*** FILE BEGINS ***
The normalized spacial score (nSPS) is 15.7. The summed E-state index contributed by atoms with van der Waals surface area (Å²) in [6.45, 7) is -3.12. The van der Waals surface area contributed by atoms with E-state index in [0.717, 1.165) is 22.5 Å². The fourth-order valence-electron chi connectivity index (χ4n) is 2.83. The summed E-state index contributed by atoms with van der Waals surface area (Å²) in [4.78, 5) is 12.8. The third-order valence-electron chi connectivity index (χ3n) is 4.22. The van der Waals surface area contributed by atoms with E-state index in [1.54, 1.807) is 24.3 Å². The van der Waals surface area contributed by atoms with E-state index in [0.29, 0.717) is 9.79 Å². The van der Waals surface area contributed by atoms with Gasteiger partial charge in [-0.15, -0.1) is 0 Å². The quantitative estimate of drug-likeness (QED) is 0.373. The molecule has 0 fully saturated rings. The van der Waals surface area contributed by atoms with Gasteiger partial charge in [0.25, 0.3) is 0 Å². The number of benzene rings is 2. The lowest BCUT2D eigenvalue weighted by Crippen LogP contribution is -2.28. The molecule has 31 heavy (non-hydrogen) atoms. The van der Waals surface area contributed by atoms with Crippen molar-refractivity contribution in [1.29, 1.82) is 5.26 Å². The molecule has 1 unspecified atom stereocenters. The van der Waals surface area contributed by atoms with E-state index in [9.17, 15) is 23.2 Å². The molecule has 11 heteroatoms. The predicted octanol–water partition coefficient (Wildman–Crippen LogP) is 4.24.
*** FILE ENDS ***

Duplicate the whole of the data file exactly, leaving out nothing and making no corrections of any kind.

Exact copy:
The normalized spacial score (nSPS) is 15.7. The summed E-state index contributed by atoms with van der Waals surface area (Å²) in [6.45, 7) is -3.12. The van der Waals surface area contributed by atoms with E-state index in [0.717, 1.165) is 22.5 Å². The fourth-order valence-electron chi connectivity index (χ4n) is 2.83. The summed E-state index contributed by atoms with van der Waals surface area (Å²) in [4.78, 5) is 12.8. The third-order valence-electron chi connectivity index (χ3n) is 4.22. The van der Waals surface area contributed by atoms with E-state index in [1.54, 1.807) is 24.3 Å². The van der Waals surface area contributed by atoms with E-state index in [0.29, 0.717) is 9.79 Å². The van der Waals surface area contributed by atoms with Gasteiger partial charge in [-0.15, -0.1) is 0 Å². The quantitative estimate of drug-likeness (QED) is 0.373. The molecule has 0 fully saturated rings. The van der Waals surface area contributed by atoms with Gasteiger partial charge in [0.25, 0.3) is 0 Å². The number of benzene rings is 2. The lowest BCUT2D eigenvalue weighted by Crippen LogP contribution is -2.28. The molecule has 31 heavy (non-hydrogen) atoms. The van der Waals surface area contributed by atoms with Crippen molar-refractivity contribution in [1.29, 1.82) is 5.26 Å². The molecule has 1 unspecified atom stereocenters. The van der Waals surface area contributed by atoms with E-state index in [9.17, 15) is 23.2 Å². The molecule has 11 heteroatoms. The predicted octanol–water partition coefficient (Wildman–Crippen LogP) is 4.24.